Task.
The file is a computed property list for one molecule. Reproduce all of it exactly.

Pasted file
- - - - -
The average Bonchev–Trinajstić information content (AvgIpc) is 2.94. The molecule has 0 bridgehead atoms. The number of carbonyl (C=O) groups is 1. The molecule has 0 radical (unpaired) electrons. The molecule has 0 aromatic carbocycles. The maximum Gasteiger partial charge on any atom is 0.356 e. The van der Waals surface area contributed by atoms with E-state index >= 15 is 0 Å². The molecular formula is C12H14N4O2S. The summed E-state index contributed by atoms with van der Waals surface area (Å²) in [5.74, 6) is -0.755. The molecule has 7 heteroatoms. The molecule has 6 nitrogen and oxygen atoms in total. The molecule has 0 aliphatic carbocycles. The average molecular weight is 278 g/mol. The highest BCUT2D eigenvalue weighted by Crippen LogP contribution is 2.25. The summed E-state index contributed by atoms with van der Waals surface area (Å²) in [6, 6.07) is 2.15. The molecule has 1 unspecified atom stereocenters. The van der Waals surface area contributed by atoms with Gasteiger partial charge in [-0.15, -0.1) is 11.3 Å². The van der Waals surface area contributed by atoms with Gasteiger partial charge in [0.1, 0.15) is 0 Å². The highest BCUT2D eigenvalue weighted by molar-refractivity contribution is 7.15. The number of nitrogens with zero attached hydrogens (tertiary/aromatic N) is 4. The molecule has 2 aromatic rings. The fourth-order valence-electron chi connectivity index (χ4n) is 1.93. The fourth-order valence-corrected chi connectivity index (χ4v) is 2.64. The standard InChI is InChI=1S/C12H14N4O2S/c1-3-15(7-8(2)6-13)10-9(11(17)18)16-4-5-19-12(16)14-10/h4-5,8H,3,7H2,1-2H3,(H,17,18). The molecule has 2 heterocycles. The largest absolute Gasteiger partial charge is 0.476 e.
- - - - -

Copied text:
The average Bonchev–Trinajstić information content (AvgIpc) is 2.94. The molecule has 0 bridgehead atoms. The number of carbonyl (C=O) groups is 1. The molecule has 0 radical (unpaired) electrons. The molecule has 0 aromatic carbocycles. The maximum Gasteiger partial charge on any atom is 0.356 e. The van der Waals surface area contributed by atoms with E-state index >= 15 is 0 Å². The molecular formula is C12H14N4O2S. The summed E-state index contributed by atoms with van der Waals surface area (Å²) in [5.74, 6) is -0.755. The molecule has 7 heteroatoms. The molecule has 6 nitrogen and oxygen atoms in total. The molecule has 0 aliphatic carbocycles. The average molecular weight is 278 g/mol. The highest BCUT2D eigenvalue weighted by Crippen LogP contribution is 2.25. The summed E-state index contributed by atoms with van der Waals surface area (Å²) in [6, 6.07) is 2.15. The molecule has 1 unspecified atom stereocenters. The van der Waals surface area contributed by atoms with Gasteiger partial charge in [-0.15, -0.1) is 11.3 Å². The van der Waals surface area contributed by atoms with Gasteiger partial charge in [0.1, 0.15) is 0 Å². The highest BCUT2D eigenvalue weighted by molar-refractivity contribution is 7.15. The number of nitrogens with zero attached hydrogens (tertiary/aromatic N) is 4. The molecule has 2 aromatic rings. The fourth-order valence-electron chi connectivity index (χ4n) is 1.93. The fourth-order valence-corrected chi connectivity index (χ4v) is 2.64. The standard InChI is InChI=1S/C12H14N4O2S/c1-3-15(7-8(2)6-13)10-9(11(17)18)16-4-5-19-12(16)14-10/h4-5,8H,3,7H2,1-2H3,(H,17,18). The molecule has 2 heterocycles. The largest absolute Gasteiger partial charge is 0.476 e.